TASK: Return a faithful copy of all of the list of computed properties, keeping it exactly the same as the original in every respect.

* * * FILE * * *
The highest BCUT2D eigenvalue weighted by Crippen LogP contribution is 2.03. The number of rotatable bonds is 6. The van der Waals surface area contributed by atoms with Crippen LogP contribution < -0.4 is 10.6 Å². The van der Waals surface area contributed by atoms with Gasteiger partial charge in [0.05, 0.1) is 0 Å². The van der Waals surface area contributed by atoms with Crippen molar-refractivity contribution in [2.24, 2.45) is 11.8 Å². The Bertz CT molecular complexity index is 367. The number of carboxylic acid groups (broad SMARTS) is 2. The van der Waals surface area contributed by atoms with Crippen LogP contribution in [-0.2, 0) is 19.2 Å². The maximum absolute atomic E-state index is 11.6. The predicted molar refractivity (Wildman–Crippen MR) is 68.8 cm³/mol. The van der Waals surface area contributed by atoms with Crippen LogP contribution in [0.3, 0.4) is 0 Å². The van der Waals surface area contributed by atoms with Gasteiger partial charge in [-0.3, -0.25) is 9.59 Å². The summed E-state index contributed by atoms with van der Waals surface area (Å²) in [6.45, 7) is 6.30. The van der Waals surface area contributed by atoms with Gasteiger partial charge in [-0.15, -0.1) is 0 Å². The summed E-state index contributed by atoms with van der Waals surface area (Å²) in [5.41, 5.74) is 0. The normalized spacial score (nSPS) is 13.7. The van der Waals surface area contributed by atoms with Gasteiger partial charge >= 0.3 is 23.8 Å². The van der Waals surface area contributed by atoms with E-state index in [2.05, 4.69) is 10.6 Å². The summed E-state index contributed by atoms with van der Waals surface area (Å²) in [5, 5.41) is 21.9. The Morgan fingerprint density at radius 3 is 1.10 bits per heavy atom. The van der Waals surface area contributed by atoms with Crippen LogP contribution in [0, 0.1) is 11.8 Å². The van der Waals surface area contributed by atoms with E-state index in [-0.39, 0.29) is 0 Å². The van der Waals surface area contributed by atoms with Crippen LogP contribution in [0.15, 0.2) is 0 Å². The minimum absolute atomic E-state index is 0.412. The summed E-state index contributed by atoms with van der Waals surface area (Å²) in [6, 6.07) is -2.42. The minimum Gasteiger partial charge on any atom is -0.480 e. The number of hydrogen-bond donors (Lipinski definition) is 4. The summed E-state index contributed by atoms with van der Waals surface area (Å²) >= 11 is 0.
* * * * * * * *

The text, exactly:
The highest BCUT2D eigenvalue weighted by Crippen LogP contribution is 2.03. The number of rotatable bonds is 6. The van der Waals surface area contributed by atoms with Crippen LogP contribution < -0.4 is 10.6 Å². The van der Waals surface area contributed by atoms with Gasteiger partial charge in [0.05, 0.1) is 0 Å². The van der Waals surface area contributed by atoms with Crippen molar-refractivity contribution in [2.24, 2.45) is 11.8 Å². The Bertz CT molecular complexity index is 367. The number of carboxylic acid groups (broad SMARTS) is 2. The van der Waals surface area contributed by atoms with Crippen LogP contribution in [-0.2, 0) is 19.2 Å². The maximum absolute atomic E-state index is 11.6. The predicted molar refractivity (Wildman–Crippen MR) is 68.8 cm³/mol. The van der Waals surface area contributed by atoms with Crippen LogP contribution in [0.3, 0.4) is 0 Å². The van der Waals surface area contributed by atoms with Gasteiger partial charge in [-0.3, -0.25) is 9.59 Å². The summed E-state index contributed by atoms with van der Waals surface area (Å²) in [6.45, 7) is 6.30. The van der Waals surface area contributed by atoms with Gasteiger partial charge in [-0.15, -0.1) is 0 Å². The summed E-state index contributed by atoms with van der Waals surface area (Å²) in [5.41, 5.74) is 0. The normalized spacial score (nSPS) is 13.7. The van der Waals surface area contributed by atoms with Gasteiger partial charge >= 0.3 is 23.8 Å². The van der Waals surface area contributed by atoms with E-state index in [2.05, 4.69) is 10.6 Å². The summed E-state index contributed by atoms with van der Waals surface area (Å²) in [5, 5.41) is 21.9. The Morgan fingerprint density at radius 3 is 1.10 bits per heavy atom. The van der Waals surface area contributed by atoms with Crippen LogP contribution in [0, 0.1) is 11.8 Å². The van der Waals surface area contributed by atoms with E-state index in [-0.39, 0.29) is 0 Å². The van der Waals surface area contributed by atoms with Crippen LogP contribution in [0.15, 0.2) is 0 Å². The minimum absolute atomic E-state index is 0.412. The summed E-state index contributed by atoms with van der Waals surface area (Å²) in [6, 6.07) is -2.42. The minimum Gasteiger partial charge on any atom is -0.480 e. The number of hydrogen-bond donors (Lipinski definition) is 4. The summed E-state index contributed by atoms with van der Waals surface area (Å²) >= 11 is 0.